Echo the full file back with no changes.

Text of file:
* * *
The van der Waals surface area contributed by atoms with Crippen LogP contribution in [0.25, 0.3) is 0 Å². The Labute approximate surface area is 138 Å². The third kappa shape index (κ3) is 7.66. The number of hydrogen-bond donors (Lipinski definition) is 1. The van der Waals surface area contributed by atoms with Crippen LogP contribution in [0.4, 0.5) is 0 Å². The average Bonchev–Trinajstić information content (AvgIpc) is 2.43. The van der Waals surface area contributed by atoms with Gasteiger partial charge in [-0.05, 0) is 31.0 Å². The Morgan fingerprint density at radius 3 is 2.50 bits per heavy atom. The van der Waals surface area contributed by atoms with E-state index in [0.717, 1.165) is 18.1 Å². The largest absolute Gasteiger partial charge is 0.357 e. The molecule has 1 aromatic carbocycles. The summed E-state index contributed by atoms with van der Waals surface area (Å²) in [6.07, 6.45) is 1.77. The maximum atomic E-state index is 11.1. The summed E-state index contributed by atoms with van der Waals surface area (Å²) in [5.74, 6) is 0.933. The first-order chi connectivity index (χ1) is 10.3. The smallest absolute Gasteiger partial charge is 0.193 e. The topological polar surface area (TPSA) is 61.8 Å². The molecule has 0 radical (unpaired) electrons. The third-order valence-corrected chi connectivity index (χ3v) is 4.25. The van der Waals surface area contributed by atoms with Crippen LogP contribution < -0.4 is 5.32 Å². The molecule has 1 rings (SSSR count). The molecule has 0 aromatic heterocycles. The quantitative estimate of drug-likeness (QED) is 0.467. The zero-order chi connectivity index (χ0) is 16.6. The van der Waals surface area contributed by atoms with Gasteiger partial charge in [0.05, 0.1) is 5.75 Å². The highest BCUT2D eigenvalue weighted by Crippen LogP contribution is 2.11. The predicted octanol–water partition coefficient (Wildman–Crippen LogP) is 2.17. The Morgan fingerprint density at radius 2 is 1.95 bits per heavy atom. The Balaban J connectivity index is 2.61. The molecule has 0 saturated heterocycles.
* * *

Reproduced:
The van der Waals surface area contributed by atoms with Crippen LogP contribution in [0.25, 0.3) is 0 Å². The Labute approximate surface area is 138 Å². The third kappa shape index (κ3) is 7.66. The number of hydrogen-bond donors (Lipinski definition) is 1. The van der Waals surface area contributed by atoms with Crippen LogP contribution in [0.4, 0.5) is 0 Å². The average Bonchev–Trinajstić information content (AvgIpc) is 2.43. The van der Waals surface area contributed by atoms with Gasteiger partial charge in [-0.05, 0) is 31.0 Å². The Morgan fingerprint density at radius 3 is 2.50 bits per heavy atom. The van der Waals surface area contributed by atoms with E-state index in [0.717, 1.165) is 18.1 Å². The largest absolute Gasteiger partial charge is 0.357 e. The molecule has 1 aromatic carbocycles. The summed E-state index contributed by atoms with van der Waals surface area (Å²) in [6.07, 6.45) is 1.77. The maximum atomic E-state index is 11.1. The summed E-state index contributed by atoms with van der Waals surface area (Å²) in [5.74, 6) is 0.933. The first-order chi connectivity index (χ1) is 10.3. The smallest absolute Gasteiger partial charge is 0.193 e. The topological polar surface area (TPSA) is 61.8 Å². The molecule has 0 radical (unpaired) electrons. The third-order valence-corrected chi connectivity index (χ3v) is 4.25. The van der Waals surface area contributed by atoms with Crippen LogP contribution < -0.4 is 5.32 Å². The molecule has 1 rings (SSSR count). The molecule has 0 aromatic heterocycles. The quantitative estimate of drug-likeness (QED) is 0.467. The zero-order chi connectivity index (χ0) is 16.6. The van der Waals surface area contributed by atoms with Gasteiger partial charge in [0.05, 0.1) is 5.75 Å². The highest BCUT2D eigenvalue weighted by Crippen LogP contribution is 2.11. The predicted octanol–water partition coefficient (Wildman–Crippen LogP) is 2.17. The Morgan fingerprint density at radius 2 is 1.95 bits per heavy atom. The Balaban J connectivity index is 2.61. The molecule has 0 saturated heterocycles.